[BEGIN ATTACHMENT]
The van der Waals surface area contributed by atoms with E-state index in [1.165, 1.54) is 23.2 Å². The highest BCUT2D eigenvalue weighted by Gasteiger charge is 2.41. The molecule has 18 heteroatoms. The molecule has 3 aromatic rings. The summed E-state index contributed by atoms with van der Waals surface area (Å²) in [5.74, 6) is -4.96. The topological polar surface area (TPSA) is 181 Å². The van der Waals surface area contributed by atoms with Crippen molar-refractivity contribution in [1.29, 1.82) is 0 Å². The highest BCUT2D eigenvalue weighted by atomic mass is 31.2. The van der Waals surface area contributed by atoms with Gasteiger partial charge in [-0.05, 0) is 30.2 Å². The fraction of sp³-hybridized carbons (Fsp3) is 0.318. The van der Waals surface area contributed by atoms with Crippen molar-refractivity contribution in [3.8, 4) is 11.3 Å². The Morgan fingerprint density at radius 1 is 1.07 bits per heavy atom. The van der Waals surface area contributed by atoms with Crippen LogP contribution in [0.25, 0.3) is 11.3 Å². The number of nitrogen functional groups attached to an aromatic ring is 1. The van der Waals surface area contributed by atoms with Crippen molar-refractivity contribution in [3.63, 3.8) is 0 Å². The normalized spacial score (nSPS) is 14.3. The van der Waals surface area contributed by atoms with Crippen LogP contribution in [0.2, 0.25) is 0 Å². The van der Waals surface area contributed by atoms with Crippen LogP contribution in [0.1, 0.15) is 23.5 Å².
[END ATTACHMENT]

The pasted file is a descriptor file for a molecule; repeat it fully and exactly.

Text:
The van der Waals surface area contributed by atoms with E-state index in [1.165, 1.54) is 23.2 Å². The highest BCUT2D eigenvalue weighted by Gasteiger charge is 2.41. The molecule has 18 heteroatoms. The molecule has 3 aromatic rings. The summed E-state index contributed by atoms with van der Waals surface area (Å²) in [5.74, 6) is -4.96. The topological polar surface area (TPSA) is 181 Å². The van der Waals surface area contributed by atoms with Crippen molar-refractivity contribution in [1.29, 1.82) is 0 Å². The highest BCUT2D eigenvalue weighted by atomic mass is 31.2. The van der Waals surface area contributed by atoms with Gasteiger partial charge in [-0.05, 0) is 30.2 Å². The fraction of sp³-hybridized carbons (Fsp3) is 0.318. The van der Waals surface area contributed by atoms with Crippen molar-refractivity contribution in [3.8, 4) is 11.3 Å². The Morgan fingerprint density at radius 1 is 1.07 bits per heavy atom. The van der Waals surface area contributed by atoms with Crippen LogP contribution in [0.25, 0.3) is 11.3 Å². The number of nitrogen functional groups attached to an aromatic ring is 1. The van der Waals surface area contributed by atoms with Crippen molar-refractivity contribution in [3.63, 3.8) is 0 Å². The normalized spacial score (nSPS) is 14.3. The van der Waals surface area contributed by atoms with Crippen LogP contribution in [0.2, 0.25) is 0 Å². The van der Waals surface area contributed by atoms with Crippen LogP contribution in [0.1, 0.15) is 23.5 Å².